Three weeks after winning the 2022 Scripps National Spelling Bee, Harini Logan, was presented with the first Key to the Alamo award on Friday afternoon.
Alamo Plaza has been packed all day as hundreds of visitors take in events commemorating March 6, 1836, the day Texian forces inside the Alamo fell to the Mexican.
The effort to overhaul the Alamo complex, which many had taken for dead last year, got a jump-start Thursday when City Council approved a deal with the state that will repurpose the historic Woolworth building and leave the Cenotaph in place.
District 1 Councilman Roberto Treviño, who’s been the face of the Alamo project, reflects on the process and the Texas Historical Commission’s decision to deny the Cenotaph relocation.
Alamo officials announced a new timed-ticket system, which will allow visitors to practice social distancing while inside the church.
The San Antonio Conversation Society on Tuesday released its own plan for an Alamo museum that would incorporate the historic Woolworth and Crockett buildings, rather than raze them, which remains an option.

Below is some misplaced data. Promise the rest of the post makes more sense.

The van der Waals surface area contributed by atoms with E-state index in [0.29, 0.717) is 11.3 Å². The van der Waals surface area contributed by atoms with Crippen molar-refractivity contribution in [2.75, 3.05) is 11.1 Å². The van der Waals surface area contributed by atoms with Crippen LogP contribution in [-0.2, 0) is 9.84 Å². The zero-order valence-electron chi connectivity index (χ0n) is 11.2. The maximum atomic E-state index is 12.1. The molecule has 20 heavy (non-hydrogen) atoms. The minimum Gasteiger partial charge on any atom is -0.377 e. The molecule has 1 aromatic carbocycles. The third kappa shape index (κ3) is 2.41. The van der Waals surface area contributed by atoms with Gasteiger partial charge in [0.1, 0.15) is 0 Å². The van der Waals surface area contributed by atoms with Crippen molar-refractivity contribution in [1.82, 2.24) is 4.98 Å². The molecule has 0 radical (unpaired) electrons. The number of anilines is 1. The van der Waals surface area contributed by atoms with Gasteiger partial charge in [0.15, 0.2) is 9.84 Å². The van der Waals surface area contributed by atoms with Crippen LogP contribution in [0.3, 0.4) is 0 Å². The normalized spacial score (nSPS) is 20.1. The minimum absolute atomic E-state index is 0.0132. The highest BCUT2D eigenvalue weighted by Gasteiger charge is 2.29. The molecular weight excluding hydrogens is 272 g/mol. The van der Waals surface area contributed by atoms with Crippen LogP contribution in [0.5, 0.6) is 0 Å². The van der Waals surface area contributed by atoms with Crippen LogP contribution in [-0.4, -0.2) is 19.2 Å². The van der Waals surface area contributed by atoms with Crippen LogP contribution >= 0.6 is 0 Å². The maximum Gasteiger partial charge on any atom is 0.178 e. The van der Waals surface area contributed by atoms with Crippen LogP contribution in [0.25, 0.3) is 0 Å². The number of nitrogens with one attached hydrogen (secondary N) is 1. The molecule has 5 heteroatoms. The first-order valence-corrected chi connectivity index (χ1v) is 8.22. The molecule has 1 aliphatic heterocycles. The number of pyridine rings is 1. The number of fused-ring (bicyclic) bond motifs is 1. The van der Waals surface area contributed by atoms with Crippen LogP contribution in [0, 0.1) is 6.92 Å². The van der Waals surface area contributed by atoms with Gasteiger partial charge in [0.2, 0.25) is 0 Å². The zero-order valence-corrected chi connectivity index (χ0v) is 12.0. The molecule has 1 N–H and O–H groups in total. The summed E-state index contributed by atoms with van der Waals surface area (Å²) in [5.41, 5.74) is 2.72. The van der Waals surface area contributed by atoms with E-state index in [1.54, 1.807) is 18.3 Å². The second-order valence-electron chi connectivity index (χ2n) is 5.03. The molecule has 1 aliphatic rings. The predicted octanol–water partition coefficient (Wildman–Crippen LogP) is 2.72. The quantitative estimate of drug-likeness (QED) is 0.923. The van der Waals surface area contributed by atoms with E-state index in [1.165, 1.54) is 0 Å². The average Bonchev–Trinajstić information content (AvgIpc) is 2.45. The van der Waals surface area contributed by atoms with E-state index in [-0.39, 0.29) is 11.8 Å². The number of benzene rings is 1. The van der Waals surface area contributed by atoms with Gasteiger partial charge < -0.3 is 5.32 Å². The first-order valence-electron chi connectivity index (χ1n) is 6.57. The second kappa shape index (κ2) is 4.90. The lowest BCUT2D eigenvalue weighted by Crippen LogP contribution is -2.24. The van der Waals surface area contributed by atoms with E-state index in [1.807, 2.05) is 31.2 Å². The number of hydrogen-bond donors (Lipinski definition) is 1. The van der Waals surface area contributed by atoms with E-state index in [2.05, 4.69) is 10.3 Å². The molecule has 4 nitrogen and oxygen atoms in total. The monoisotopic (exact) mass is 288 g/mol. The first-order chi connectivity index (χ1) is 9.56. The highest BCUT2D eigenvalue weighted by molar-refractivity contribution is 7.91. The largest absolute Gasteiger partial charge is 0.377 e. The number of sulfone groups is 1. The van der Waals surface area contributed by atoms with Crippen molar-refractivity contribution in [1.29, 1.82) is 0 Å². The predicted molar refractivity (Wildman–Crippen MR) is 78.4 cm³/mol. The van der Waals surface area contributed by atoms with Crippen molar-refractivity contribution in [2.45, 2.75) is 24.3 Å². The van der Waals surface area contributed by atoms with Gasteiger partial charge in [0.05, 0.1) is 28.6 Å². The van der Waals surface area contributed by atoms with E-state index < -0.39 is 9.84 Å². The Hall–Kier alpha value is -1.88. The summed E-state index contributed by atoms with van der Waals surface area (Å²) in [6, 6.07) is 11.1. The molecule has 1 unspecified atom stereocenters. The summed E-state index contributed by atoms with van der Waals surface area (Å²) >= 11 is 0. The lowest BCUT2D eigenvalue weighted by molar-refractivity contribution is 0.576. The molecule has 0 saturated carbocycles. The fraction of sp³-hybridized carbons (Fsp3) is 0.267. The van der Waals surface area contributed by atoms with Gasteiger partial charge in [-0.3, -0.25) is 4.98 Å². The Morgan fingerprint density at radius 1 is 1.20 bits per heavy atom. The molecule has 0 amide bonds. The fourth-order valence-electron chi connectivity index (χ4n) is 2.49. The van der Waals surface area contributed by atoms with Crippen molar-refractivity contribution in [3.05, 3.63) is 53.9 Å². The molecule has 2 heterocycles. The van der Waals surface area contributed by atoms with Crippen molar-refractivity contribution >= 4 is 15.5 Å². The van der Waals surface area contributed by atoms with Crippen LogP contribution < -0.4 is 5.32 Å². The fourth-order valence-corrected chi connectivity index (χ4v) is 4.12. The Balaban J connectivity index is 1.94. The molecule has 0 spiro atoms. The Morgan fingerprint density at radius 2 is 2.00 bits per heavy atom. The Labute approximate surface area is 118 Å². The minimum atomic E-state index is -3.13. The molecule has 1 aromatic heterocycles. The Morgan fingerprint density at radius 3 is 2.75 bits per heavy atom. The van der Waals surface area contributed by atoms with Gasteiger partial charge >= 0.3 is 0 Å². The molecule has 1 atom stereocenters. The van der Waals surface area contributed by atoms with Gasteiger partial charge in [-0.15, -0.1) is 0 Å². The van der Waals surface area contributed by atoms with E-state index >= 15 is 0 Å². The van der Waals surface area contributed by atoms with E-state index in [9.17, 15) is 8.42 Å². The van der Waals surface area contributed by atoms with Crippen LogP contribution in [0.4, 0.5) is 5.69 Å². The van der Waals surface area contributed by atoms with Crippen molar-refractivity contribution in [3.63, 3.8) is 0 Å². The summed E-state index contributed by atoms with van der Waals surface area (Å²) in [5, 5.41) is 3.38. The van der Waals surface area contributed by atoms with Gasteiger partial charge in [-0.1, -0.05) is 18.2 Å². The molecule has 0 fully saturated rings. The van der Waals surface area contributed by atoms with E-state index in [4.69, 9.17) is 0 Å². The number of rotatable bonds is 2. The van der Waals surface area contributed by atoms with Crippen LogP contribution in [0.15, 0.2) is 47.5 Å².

More than 200 people, many of whom were direct descendants of the garrison that defended the Alamo in 1836, gathered in front of the Cradle of Texas Liberty Wednesday morning for the annual Dawn at the Alamo ceremony.
A series of re-enactments and ceremonies that commemorate the 13-day Alamo siege continue this weekend into next week.
The newly-formed Woolworth Coalition wants the former dime store, and its historical significance as the first lunch counter to peacefully desegregate in 1960, preserved, and not demolished for the 1836 battle.
At around 5 p.m. Thursday, after five hours of debate culminated in the City Council voting 9-2 in favor of the Alamo master plan, after months of heated public meetings, District 1 Councilman Roberto Treviño could final exhale.